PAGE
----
|Name Warren Bankston|
Role American football player
|1969–1972 Pittsburgh Steelers|
Education Tulane University
1973–1978 Oakland Raiders
|Date of birth (1947-07-22) July 22, 1947 (age 68)|
NFL draft 1969 / Round: 2 / Pick 42
Place of birth Baton Rouge, Louisiana
Positions Tight end, Running back
Warren Stephen Bankston (born July 22, 1947) is a former professional American football player who played ten seasons for the Pittsburgh Steelers and Oakland Raiders in the National Football League (NFL).
Bankston played at fullback for the Steelers for four seasons: 1969–1972. When the Steelers tried him at tight end in an exhibition game during the 1973 preseason, the Raiders, who needed a tight end, spotted him. They traded for him, and he went to the Raiders at the preseason's end.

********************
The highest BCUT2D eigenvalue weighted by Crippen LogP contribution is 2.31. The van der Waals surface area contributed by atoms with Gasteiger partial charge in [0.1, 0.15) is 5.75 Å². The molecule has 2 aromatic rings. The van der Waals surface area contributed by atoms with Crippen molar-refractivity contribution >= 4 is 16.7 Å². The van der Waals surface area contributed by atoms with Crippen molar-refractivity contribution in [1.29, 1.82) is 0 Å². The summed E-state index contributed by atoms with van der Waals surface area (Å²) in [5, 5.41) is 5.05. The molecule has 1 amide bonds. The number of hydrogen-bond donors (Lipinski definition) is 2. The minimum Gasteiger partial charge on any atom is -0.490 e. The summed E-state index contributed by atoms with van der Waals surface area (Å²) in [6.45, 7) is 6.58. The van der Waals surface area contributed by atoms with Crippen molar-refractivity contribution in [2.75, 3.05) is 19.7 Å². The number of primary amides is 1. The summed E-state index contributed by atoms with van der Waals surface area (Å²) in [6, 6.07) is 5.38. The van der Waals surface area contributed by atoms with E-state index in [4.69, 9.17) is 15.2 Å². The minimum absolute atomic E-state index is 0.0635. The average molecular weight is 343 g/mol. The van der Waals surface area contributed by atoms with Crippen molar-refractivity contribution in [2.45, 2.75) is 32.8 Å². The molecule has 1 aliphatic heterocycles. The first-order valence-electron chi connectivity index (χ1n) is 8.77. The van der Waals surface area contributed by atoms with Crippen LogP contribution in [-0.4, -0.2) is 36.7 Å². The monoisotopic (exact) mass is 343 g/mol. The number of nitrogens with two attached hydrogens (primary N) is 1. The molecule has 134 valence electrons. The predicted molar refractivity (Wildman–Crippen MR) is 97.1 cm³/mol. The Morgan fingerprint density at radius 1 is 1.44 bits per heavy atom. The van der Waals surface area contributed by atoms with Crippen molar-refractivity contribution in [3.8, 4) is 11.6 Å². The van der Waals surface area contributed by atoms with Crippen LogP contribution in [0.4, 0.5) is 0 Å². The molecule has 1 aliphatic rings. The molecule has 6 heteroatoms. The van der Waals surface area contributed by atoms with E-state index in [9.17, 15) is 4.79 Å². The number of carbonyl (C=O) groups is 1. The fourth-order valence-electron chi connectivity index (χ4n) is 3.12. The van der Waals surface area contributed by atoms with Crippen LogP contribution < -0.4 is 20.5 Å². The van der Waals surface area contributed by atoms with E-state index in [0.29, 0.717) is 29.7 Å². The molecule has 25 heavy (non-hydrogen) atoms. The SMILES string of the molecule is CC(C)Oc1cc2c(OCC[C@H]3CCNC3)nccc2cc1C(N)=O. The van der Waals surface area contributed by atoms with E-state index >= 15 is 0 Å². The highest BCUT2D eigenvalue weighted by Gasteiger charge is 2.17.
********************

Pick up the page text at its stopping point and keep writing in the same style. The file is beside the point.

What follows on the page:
During the 1976 season, from which the Raiders went on to Super Bowl XI, Bankston, as team captain, called the coin flip correctly for every game but one. He called it correctly again at the Super Bowl itself, which the Raiders won. He was very popular with the fans due to his practice of throwing the football into the stands when he scored.
In college, Bankston played for the Tulane University Green Wave. He was quarterback for the Hammond High School (Louisiana) Tornadoes and finished in the Class of 1965. At Hammond High he was elected to the National Honor Society and the Kiwanis-related Key Club, besides lettering in football, basketball, and track during all four years.